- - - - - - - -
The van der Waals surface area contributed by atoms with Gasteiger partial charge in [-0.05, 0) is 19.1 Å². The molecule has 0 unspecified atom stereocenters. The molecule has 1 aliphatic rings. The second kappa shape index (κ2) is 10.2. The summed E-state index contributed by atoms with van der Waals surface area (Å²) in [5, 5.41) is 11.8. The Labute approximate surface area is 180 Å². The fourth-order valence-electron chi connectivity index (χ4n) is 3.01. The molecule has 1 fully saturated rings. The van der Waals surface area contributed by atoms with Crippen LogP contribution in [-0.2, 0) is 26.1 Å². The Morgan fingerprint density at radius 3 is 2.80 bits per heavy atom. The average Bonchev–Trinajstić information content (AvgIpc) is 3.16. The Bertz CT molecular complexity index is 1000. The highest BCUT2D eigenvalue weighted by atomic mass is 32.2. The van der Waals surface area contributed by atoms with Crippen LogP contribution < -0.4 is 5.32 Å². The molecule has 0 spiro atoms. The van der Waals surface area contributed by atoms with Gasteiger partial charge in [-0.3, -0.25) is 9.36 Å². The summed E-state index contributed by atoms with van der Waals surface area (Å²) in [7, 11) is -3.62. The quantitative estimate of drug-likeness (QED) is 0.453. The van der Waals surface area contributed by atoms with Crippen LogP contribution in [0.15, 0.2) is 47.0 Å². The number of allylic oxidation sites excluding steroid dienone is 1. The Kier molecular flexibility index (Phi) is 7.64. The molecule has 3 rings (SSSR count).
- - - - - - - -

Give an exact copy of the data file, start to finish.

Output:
The van der Waals surface area contributed by atoms with Gasteiger partial charge in [-0.05, 0) is 19.1 Å². The molecule has 0 unspecified atom stereocenters. The molecule has 1 aliphatic rings. The second kappa shape index (κ2) is 10.2. The summed E-state index contributed by atoms with van der Waals surface area (Å²) in [5, 5.41) is 11.8. The Labute approximate surface area is 180 Å². The fourth-order valence-electron chi connectivity index (χ4n) is 3.01. The molecule has 1 fully saturated rings. The van der Waals surface area contributed by atoms with Crippen LogP contribution in [-0.2, 0) is 26.1 Å². The Morgan fingerprint density at radius 3 is 2.80 bits per heavy atom. The average Bonchev–Trinajstić information content (AvgIpc) is 3.16. The Bertz CT molecular complexity index is 1000. The highest BCUT2D eigenvalue weighted by atomic mass is 32.2. The van der Waals surface area contributed by atoms with Crippen LogP contribution < -0.4 is 5.32 Å². The molecule has 0 spiro atoms. The van der Waals surface area contributed by atoms with Gasteiger partial charge in [-0.3, -0.25) is 9.36 Å². The summed E-state index contributed by atoms with van der Waals surface area (Å²) in [7, 11) is -3.62. The quantitative estimate of drug-likeness (QED) is 0.453. The van der Waals surface area contributed by atoms with Crippen LogP contribution in [0.15, 0.2) is 47.0 Å². The number of allylic oxidation sites excluding steroid dienone is 1. The Kier molecular flexibility index (Phi) is 7.64. The molecule has 3 rings (SSSR count).